The main reason for my trip, apart from finally getting to meet lots of fellow explorers in person rather than online, was to explore the unique abandoned city of Pripyat.
As always, click on a photo to VIEW LARGE
Over the course of three days I explored a decent chunk of the highlights of what still remains three decades on. I’ve split my photos from this incredible ghost city into four separate reports as follows:
1. Avanhard Stadium, Fairground with Ferris Wheel and Bumper Cars, Palace of Culture ‘Energetik’, Polissya Hotel, and Music School.
3. Hospital No.126.
I’ve also added some additional back story and old photos of the various locations (taken from here, all rights acknowledged), to try and breathe a bit of life back into the city and illustrate what has been lost…
Named after the nearby river of the same name, Pripyat was founded on 4 February 1970. Built to serve the nearby Chernobyl Nuclear Power Plant, it was the ninth ‘nuclear city’ in the Soviet Union, and was officially proclaimed a city in 1979.
The entire city was evacuated on the afternoon of 27 April 1986, the day after the catastrophic disaster at Reactor 4 of Chernobyl Power Plant. Residents received no warning from officials of the threat of radioactive pollution, and when the order for evacuation came were told only to take essential items, and that they would be allowed to return within 3 days.
The official evacuation note broadcast to the citizens of Pripyat, read:
“For the attention of the residents of Pripyat! The City Council informs you that due to the accident at Chernobyl Power Station in the city of Pripyat the radioactive conditions in the vicinity are deteriorating. The Communist Party, its officials and the armed forces are taking necessary steps to combat this. Nevertheless, with the view to keep people as safe and healthy as possible, the children being top priority, we need to temporarily evacuate the citizens in the nearest towns of Kiev Oblast. For these reasons, starting from April 27, 1986 2 p.m. each apartment block will be able to have a bus at its disposal, supervised by the police and the city officials. It is highly advisable to take your documents, some vital personal belongings and a certain amount of food, just in case, with you. The senior executives of public and industrial facilities of the city has decided on the list of employees needed to stay in Pripyat to maintain these facilities in a good working order. All the houses will be guarded by the police during the evacuation period. Comrades, leaving your residences temporarily please make sure you have turned off the lights, electrical equipment and water off and shut the windows. Please keep calm and orderly in the process of this short-term evacuation.”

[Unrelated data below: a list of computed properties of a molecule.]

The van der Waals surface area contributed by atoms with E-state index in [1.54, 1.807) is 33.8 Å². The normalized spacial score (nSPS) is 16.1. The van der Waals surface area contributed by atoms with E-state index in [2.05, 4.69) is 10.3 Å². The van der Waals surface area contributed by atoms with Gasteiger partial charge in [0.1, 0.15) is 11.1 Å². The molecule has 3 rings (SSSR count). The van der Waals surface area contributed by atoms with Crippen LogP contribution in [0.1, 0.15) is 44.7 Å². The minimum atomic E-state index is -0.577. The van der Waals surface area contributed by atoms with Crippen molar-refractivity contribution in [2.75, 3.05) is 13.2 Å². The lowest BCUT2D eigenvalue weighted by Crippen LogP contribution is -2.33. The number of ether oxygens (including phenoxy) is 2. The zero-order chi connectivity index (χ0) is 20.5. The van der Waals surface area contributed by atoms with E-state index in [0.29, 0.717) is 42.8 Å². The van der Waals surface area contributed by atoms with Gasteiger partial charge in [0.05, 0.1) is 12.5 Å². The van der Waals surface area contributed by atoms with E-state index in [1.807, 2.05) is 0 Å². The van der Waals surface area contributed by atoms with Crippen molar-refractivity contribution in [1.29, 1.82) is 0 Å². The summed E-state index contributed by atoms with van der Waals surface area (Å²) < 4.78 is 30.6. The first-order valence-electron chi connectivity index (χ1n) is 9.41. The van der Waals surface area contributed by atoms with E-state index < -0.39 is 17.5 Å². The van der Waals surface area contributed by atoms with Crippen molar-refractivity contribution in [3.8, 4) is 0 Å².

They never returned….
We started our walk at the former stadium, once home to FC Stroitel Pripyat.
…and how it looks today…
Pripyat Amusement Park, Ferris Wheel and Bumper Cars
Next up was perhaps the most iconic location in the city – the famous abandoned Ferris Wheel and Dodgem Cars.
The Amusement Park was due to open on 1 May 1986 for the May Day celebrations, but the entire city was evacuated just five days beforehand. The Park was opened for a couple of hours on the morning of 27 April 1986, it is said to try and quell rumours about the explosion at the Power Plant the day before and keep residents distracted and entertained before the announcement to evacuate was given later that day.
I then moved on to the equally famous dodgems / bumper cars…
Palace of Culture ‘Energetik’
Palaces of Culture were large community centres, designed as a focal point for local residents to enjoy a range of recreational and artistic activities under one roof. The Palace of Culture in Pripyat, named ‘Energetik’ as a play on words between the ‘energetic’ of sporting activities and reference to being a power plant worker. The Palace housed a cinema, theatre, library, gymnasium, swimming pool, boxing/wrestling ring, dancing and meeting halls, and even had a shooting range in the basement.
This hotel was built in the mid 1970s to accommodate delegations and guests visiting the Power Plants.
We were told that we were not allowed on the roof of the hotel, but I knew from friends who’d been before that our guides enforced this rule with a loose ‘I didn’t see you / Don’t tell me / So long as the police patrols don’t see you then it won’t be a problem’ attitude, so I sneaked away from our group at the first opportunity…
We then popped into the former music school…
Next to the Music School is…
We then made our way back through the overgrown and deserted streets to the main square.
Thanks for looking – more reports from Pripyat coming up!